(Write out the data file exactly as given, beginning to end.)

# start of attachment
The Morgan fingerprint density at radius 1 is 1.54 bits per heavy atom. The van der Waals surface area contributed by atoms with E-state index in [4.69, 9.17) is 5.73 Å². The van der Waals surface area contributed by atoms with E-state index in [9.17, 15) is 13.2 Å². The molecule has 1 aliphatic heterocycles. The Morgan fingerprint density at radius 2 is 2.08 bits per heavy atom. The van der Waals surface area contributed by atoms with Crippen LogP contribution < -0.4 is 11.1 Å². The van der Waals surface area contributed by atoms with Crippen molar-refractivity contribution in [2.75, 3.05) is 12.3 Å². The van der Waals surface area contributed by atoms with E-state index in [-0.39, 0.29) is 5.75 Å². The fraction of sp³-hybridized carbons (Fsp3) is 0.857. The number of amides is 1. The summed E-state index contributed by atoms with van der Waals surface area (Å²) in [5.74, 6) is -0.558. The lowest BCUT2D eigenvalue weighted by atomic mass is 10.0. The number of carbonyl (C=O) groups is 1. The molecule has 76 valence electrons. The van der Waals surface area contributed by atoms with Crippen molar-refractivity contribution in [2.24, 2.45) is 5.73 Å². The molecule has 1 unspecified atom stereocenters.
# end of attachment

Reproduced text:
The Morgan fingerprint density at radius 1 is 1.54 bits per heavy atom. The van der Waals surface area contributed by atoms with E-state index in [4.69, 9.17) is 5.73 Å². The van der Waals surface area contributed by atoms with E-state index in [9.17, 15) is 13.2 Å². The molecule has 1 aliphatic heterocycles. The Morgan fingerprint density at radius 2 is 2.08 bits per heavy atom. The van der Waals surface area contributed by atoms with Crippen LogP contribution < -0.4 is 11.1 Å². The van der Waals surface area contributed by atoms with Crippen molar-refractivity contribution in [2.75, 3.05) is 12.3 Å². The van der Waals surface area contributed by atoms with E-state index in [-0.39, 0.29) is 5.75 Å². The fraction of sp³-hybridized carbons (Fsp3) is 0.857. The number of amides is 1. The summed E-state index contributed by atoms with van der Waals surface area (Å²) in [5.74, 6) is -0.558. The lowest BCUT2D eigenvalue weighted by atomic mass is 10.0. The number of carbonyl (C=O) groups is 1. The molecule has 76 valence electrons. The van der Waals surface area contributed by atoms with Crippen molar-refractivity contribution in [2.24, 2.45) is 5.73 Å². The molecule has 1 unspecified atom stereocenters.